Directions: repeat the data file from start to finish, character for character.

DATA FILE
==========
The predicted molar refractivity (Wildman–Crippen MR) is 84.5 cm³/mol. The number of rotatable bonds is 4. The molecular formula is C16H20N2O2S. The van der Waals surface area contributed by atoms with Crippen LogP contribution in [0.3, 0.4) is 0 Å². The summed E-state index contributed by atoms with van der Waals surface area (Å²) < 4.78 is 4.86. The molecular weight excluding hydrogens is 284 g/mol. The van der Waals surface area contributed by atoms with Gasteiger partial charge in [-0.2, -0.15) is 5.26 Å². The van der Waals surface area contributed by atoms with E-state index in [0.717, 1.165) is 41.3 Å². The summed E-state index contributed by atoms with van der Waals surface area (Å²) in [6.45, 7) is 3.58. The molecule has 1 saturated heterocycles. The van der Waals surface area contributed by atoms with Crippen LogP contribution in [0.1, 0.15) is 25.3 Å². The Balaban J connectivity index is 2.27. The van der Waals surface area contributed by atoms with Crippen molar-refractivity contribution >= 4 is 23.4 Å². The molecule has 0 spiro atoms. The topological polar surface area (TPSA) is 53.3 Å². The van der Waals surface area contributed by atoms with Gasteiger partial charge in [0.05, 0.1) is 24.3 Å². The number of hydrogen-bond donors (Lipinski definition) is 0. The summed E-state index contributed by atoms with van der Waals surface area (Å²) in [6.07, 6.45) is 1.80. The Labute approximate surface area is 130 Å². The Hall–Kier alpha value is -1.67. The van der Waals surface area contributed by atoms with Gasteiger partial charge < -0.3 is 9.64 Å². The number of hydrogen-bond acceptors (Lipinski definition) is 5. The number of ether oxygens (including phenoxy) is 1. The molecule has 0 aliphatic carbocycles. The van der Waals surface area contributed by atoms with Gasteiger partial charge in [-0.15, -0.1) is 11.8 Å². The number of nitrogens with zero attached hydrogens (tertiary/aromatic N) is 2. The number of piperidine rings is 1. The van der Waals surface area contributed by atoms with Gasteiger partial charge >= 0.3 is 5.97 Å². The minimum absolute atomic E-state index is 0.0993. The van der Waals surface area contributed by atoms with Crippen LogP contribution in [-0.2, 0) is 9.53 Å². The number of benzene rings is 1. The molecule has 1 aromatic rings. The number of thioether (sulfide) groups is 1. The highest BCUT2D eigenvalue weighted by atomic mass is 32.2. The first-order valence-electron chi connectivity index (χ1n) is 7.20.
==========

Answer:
The predicted molar refractivity (Wildman–Crippen MR) is 84.5 cm³/mol. The number of rotatable bonds is 4. The molecular formula is C16H20N2O2S. The van der Waals surface area contributed by atoms with Crippen LogP contribution in [0.3, 0.4) is 0 Å². The summed E-state index contributed by atoms with van der Waals surface area (Å²) < 4.78 is 4.86. The molecular weight excluding hydrogens is 284 g/mol. The van der Waals surface area contributed by atoms with Gasteiger partial charge in [-0.2, -0.15) is 5.26 Å². The van der Waals surface area contributed by atoms with E-state index in [0.717, 1.165) is 41.3 Å². The summed E-state index contributed by atoms with van der Waals surface area (Å²) in [6.45, 7) is 3.58. The molecule has 1 saturated heterocycles. The van der Waals surface area contributed by atoms with Crippen LogP contribution in [0.1, 0.15) is 25.3 Å². The Balaban J connectivity index is 2.27. The van der Waals surface area contributed by atoms with Crippen molar-refractivity contribution >= 4 is 23.4 Å². The molecule has 0 spiro atoms. The topological polar surface area (TPSA) is 53.3 Å². The van der Waals surface area contributed by atoms with Gasteiger partial charge in [0.05, 0.1) is 24.3 Å². The number of hydrogen-bond donors (Lipinski definition) is 0. The summed E-state index contributed by atoms with van der Waals surface area (Å²) in [6.07, 6.45) is 1.80. The Labute approximate surface area is 130 Å². The Hall–Kier alpha value is -1.67. The van der Waals surface area contributed by atoms with Gasteiger partial charge < -0.3 is 9.64 Å². The number of hydrogen-bond acceptors (Lipinski definition) is 5. The number of ether oxygens (including phenoxy) is 1. The molecule has 0 aliphatic carbocycles. The van der Waals surface area contributed by atoms with Gasteiger partial charge in [-0.15, -0.1) is 11.8 Å². The number of nitrogens with zero attached hydrogens (tertiary/aromatic N) is 2. The number of piperidine rings is 1. The van der Waals surface area contributed by atoms with Gasteiger partial charge >= 0.3 is 5.97 Å². The minimum absolute atomic E-state index is 0.0993. The van der Waals surface area contributed by atoms with Crippen LogP contribution in [-0.2, 0) is 9.53 Å². The number of benzene rings is 1. The molecule has 1 aromatic rings. The number of thioether (sulfide) groups is 1. The highest BCUT2D eigenvalue weighted by atomic mass is 32.2. The first-order valence-electron chi connectivity index (χ1n) is 7.20.